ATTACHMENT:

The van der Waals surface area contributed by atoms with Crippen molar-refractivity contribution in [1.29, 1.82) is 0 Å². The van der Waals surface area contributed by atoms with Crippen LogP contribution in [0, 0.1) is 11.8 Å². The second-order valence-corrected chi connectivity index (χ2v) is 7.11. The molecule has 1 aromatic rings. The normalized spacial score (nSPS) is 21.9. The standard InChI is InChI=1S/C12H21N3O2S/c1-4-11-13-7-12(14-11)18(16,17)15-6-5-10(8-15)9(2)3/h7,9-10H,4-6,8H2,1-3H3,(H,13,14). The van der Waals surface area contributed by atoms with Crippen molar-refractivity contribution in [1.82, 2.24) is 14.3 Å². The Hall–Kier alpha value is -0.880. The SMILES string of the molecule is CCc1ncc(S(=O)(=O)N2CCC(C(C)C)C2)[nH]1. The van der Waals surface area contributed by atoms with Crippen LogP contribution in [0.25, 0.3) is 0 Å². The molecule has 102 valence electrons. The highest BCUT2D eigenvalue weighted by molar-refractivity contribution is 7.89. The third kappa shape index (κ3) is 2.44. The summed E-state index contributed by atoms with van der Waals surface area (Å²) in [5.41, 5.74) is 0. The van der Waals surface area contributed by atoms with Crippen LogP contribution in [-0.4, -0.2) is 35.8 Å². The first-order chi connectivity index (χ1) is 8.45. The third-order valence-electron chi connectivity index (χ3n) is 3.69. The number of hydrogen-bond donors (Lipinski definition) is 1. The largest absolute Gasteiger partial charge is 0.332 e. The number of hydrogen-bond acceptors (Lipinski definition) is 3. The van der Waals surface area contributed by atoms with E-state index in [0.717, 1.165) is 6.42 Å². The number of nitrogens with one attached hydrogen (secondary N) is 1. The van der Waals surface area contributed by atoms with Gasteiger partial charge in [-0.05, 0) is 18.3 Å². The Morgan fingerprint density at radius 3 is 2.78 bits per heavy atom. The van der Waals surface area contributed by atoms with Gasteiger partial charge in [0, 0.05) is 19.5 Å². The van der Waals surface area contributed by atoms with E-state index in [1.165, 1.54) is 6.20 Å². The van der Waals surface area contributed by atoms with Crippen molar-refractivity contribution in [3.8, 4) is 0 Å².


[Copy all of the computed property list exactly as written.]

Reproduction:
The van der Waals surface area contributed by atoms with Crippen molar-refractivity contribution in [1.29, 1.82) is 0 Å². The van der Waals surface area contributed by atoms with Crippen LogP contribution in [0, 0.1) is 11.8 Å². The second-order valence-corrected chi connectivity index (χ2v) is 7.11. The molecule has 1 aromatic rings. The normalized spacial score (nSPS) is 21.9. The standard InChI is InChI=1S/C12H21N3O2S/c1-4-11-13-7-12(14-11)18(16,17)15-6-5-10(8-15)9(2)3/h7,9-10H,4-6,8H2,1-3H3,(H,13,14). The van der Waals surface area contributed by atoms with Crippen molar-refractivity contribution in [1.82, 2.24) is 14.3 Å². The Hall–Kier alpha value is -0.880. The SMILES string of the molecule is CCc1ncc(S(=O)(=O)N2CCC(C(C)C)C2)[nH]1. The van der Waals surface area contributed by atoms with Crippen LogP contribution in [0.25, 0.3) is 0 Å². The molecule has 102 valence electrons. The highest BCUT2D eigenvalue weighted by molar-refractivity contribution is 7.89. The third kappa shape index (κ3) is 2.44. The summed E-state index contributed by atoms with van der Waals surface area (Å²) in [5.41, 5.74) is 0. The van der Waals surface area contributed by atoms with Crippen LogP contribution in [-0.4, -0.2) is 35.8 Å². The first-order chi connectivity index (χ1) is 8.45. The third-order valence-electron chi connectivity index (χ3n) is 3.69. The number of hydrogen-bond donors (Lipinski definition) is 1. The largest absolute Gasteiger partial charge is 0.332 e. The number of hydrogen-bond acceptors (Lipinski definition) is 3. The van der Waals surface area contributed by atoms with E-state index in [0.717, 1.165) is 6.42 Å². The number of nitrogens with one attached hydrogen (secondary N) is 1. The van der Waals surface area contributed by atoms with Gasteiger partial charge in [-0.05, 0) is 18.3 Å². The Morgan fingerprint density at radius 3 is 2.78 bits per heavy atom. The van der Waals surface area contributed by atoms with Gasteiger partial charge in [0, 0.05) is 19.5 Å². The van der Waals surface area contributed by atoms with E-state index in [1.165, 1.54) is 6.20 Å². The van der Waals surface area contributed by atoms with Crippen molar-refractivity contribution in [3.8, 4) is 0 Å².